Role of immune cells in brain metastasis of lung cancer cells and neuron-tumor cell interaction

M. Noda, T. Seike, K. Fujita, Y. Yamakawa, M. Kido, H. Iguchi

Research output: Contribution to journalArticlepeer-review

2 Citations (Scopus)


Following any type of brain injury such as lesion, stroke, and tumor/cancer invasion, microglia are rapidly activated and recruited to the site of injury. Microglia is the main immune effector cell population of the central nervous system and control immune cell recruitment. However, the molecular mechanism of brain metastasis and interaction between neuron-glia-tumor cells are poorly understood. Therefore, we established an animal model for brain metastasis using human lung cancer-derived cells (HARA-B) in nude mice. Accumulation of activated microglia was observed around tumor cells depending on the size of metastatic foci and the area of the brain. In in vitro studies, conditioned medium from primary cultured mouse microglia inhibited the proliferation of tumor cells, while tumor cell-conditioned medium inhibited the proliferation of primary cultured neurons from mouse cortex. Though the responsible factors released from microglia and tumor cells are still under investigation, these studies will contribute to the understanding of the mechanism of cell-cell interaction in the brain and the possible therapeutic target for brain metastasis.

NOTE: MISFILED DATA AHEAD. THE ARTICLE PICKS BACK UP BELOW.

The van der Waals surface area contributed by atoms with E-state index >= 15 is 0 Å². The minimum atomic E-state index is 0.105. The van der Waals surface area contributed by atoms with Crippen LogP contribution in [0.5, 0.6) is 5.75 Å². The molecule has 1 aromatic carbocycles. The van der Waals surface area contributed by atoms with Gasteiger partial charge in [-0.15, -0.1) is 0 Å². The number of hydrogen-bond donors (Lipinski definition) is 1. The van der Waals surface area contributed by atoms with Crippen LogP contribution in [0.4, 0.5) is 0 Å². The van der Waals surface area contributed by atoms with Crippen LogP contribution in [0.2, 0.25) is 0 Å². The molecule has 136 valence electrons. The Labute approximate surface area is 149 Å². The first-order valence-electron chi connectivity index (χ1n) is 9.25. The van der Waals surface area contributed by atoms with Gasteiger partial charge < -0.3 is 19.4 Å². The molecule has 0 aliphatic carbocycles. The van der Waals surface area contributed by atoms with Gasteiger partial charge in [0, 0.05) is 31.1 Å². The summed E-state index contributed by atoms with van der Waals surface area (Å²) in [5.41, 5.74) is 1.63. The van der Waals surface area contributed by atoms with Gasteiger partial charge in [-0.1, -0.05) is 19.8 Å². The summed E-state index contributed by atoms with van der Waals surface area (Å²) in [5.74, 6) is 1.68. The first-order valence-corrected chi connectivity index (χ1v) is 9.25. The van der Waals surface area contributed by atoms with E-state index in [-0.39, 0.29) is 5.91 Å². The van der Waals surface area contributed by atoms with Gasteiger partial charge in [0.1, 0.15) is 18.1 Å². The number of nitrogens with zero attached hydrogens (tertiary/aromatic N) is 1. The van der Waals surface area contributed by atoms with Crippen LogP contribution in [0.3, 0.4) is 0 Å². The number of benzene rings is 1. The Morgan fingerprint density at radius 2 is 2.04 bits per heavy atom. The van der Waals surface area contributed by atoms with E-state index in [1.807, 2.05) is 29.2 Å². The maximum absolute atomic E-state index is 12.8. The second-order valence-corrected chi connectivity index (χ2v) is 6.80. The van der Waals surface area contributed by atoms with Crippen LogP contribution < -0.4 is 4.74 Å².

Original languageEnglish
Pages (from-to)243-251
Number of pages9
JournalNeuroscience and Behavioral Physiology
Issue number3
Publication statusPublished - Mar 2011

All Science Journal Classification (ASJC) codes

  • General Neuroscience


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